Wintershall's profits fall by a third in 2015
Company attributes fall in earnings to lower oil prices and asset divestment
Wintershall’s profits in 2015 fell by about a third from the year before on the back of low oil and gas prices.
Germany’s main exploration and production company reported earnings before interest and tax (EBIT) of $1.22bn, down from $1.6bn in 2014.
Although the company’s profits have exceeded $1bn for five consecutive years, its 2015 net income after minority interests fell to just above $1bn.
“2016 is certainly not the year to be setting new records for sales and profits,” said Mario Mehren, CEO and chairman of Wintershall.
Speaking at the company’s annual press conference in Kassel, Germany, where Wintershall’s headquarters are based, Mehren said he based future plans for investment on an average oil price of $40 per barrel and a currency exchange rate of 1.10 dollars to the euro.
“At the time, we know that 2016 will bring many uncertainties and will be a year of transition. The oil price is difficult to forecast,” he said.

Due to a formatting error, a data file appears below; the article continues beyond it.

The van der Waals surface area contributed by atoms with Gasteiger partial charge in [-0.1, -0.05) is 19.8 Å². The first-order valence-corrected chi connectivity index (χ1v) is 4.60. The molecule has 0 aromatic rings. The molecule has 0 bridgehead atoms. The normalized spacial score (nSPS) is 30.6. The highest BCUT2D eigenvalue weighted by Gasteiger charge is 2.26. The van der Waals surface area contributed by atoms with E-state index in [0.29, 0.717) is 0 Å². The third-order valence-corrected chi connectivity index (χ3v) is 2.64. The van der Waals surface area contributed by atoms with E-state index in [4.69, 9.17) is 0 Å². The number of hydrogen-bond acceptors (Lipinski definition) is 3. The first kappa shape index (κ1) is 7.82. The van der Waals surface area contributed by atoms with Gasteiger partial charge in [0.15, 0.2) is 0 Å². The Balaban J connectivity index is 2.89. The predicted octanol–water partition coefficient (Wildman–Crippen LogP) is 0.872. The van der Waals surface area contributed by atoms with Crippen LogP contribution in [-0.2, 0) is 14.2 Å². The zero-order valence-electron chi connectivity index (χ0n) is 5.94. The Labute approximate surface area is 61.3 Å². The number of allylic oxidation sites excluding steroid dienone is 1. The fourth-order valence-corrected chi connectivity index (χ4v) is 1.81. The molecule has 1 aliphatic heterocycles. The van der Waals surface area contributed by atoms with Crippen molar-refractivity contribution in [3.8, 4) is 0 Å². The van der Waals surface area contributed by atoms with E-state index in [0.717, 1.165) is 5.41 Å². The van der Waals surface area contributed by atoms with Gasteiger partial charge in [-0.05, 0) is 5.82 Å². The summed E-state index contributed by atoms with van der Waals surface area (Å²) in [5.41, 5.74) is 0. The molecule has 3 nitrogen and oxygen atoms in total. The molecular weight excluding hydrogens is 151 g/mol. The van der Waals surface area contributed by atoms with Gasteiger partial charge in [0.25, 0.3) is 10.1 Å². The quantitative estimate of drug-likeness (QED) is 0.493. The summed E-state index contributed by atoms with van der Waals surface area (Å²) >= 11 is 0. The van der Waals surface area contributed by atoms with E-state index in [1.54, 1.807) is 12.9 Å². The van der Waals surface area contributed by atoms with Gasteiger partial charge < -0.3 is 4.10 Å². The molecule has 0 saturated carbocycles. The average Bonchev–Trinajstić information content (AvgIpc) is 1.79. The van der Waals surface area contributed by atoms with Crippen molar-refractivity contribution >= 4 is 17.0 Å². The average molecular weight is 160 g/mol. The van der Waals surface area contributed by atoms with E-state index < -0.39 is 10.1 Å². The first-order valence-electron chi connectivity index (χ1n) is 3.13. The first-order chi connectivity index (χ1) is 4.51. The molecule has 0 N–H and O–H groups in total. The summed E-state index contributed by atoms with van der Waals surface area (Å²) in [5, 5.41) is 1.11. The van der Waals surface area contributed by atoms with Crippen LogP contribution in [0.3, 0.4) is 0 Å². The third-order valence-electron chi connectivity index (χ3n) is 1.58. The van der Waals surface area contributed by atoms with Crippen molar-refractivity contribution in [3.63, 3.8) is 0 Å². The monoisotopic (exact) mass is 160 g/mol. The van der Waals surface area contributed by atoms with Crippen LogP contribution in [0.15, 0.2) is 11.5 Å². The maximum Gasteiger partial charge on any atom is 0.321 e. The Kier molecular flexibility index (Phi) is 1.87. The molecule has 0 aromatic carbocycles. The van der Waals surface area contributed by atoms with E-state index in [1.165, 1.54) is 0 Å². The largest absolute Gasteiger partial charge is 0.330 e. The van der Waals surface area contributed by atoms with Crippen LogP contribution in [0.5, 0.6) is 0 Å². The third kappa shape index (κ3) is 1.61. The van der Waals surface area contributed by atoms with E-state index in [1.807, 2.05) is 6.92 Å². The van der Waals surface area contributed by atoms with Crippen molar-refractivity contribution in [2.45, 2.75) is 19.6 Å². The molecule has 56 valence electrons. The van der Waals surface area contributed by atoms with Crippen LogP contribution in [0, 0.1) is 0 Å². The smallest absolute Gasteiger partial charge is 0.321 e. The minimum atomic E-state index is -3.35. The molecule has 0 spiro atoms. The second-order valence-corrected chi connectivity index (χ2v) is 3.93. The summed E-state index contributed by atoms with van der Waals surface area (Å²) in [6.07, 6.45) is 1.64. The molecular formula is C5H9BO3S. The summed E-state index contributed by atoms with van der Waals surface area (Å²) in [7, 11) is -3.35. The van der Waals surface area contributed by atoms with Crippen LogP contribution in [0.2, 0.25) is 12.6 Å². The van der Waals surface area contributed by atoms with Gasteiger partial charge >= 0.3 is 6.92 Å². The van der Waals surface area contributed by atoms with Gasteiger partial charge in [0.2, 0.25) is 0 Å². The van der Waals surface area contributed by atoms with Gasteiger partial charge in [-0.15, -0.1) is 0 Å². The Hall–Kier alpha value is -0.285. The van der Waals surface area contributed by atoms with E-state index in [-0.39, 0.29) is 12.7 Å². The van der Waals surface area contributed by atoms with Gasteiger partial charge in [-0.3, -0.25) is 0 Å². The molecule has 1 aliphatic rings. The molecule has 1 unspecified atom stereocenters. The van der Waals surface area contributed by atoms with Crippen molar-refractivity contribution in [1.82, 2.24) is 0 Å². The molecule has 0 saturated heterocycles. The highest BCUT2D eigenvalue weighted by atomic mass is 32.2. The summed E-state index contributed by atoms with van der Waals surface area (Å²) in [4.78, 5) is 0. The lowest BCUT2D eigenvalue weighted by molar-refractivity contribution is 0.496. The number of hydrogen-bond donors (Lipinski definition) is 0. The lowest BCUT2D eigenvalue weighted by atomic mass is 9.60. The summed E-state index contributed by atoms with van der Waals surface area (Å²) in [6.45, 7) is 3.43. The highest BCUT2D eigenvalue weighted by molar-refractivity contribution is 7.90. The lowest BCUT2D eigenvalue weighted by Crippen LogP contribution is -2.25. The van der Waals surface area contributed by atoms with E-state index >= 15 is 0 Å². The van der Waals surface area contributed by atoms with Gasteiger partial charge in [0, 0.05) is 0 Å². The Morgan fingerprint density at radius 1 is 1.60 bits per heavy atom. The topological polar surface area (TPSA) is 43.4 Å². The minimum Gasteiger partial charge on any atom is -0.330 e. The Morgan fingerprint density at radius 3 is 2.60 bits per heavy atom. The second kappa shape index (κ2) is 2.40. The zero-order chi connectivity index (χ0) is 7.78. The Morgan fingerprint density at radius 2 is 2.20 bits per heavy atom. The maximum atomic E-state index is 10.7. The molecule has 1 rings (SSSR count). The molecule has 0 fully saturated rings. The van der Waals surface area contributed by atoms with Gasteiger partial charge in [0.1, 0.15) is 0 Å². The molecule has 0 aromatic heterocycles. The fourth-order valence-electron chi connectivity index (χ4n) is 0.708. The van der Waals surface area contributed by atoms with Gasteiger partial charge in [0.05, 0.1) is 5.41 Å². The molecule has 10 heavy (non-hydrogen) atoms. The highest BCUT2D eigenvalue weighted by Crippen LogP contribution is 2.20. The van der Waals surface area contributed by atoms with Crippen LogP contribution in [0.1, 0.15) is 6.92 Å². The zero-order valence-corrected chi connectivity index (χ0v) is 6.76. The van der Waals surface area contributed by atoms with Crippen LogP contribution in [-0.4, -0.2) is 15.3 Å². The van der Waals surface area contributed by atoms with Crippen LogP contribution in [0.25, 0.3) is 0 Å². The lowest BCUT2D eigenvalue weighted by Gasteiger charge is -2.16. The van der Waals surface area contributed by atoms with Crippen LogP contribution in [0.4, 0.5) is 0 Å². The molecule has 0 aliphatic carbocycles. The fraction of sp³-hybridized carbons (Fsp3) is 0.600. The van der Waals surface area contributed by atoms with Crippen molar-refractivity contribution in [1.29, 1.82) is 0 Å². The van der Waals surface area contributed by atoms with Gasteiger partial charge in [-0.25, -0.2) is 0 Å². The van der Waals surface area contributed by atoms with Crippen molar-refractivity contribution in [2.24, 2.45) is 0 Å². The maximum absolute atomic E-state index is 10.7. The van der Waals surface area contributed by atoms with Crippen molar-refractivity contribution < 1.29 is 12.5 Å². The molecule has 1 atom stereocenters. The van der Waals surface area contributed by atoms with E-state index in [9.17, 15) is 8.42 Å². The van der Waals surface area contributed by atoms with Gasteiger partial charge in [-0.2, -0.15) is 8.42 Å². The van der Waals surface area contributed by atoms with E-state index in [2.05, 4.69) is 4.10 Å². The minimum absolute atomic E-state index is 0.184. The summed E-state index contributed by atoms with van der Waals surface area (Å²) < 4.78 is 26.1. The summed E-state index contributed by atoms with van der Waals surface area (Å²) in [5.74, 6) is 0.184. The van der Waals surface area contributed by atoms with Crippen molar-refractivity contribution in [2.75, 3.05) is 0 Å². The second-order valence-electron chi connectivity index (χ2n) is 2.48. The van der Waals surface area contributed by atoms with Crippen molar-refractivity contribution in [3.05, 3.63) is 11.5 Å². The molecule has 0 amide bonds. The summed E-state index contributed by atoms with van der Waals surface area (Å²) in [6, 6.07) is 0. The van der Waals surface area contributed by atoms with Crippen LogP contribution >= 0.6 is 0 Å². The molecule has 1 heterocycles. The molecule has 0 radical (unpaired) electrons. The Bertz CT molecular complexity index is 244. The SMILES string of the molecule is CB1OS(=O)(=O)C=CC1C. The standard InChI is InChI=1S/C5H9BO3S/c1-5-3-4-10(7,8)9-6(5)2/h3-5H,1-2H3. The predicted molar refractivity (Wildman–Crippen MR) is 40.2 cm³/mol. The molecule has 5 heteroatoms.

Sales and EBIT are expected to drop even further in 2016, which the company CEO described as a difficult year for profits.
The company’s sales fell to $14.6bn due to an asset swap between Wintershall and Russia's Gazprom at the end of September 2015, which restored in Wintershall’s giving up its gas trading and storage business.
On the plus side, the $389mn sale was able to partially cushion the impact from lower oil prices on the company’s financial results.
“Volatility at low prices has become the new norm. We have to live with the low oil and gas prices and we cannot fully compensate for these by raising production. Hence, strict cost management, the reduction of investments, focused innovation and operational excellence are crucial now,” Mehren said.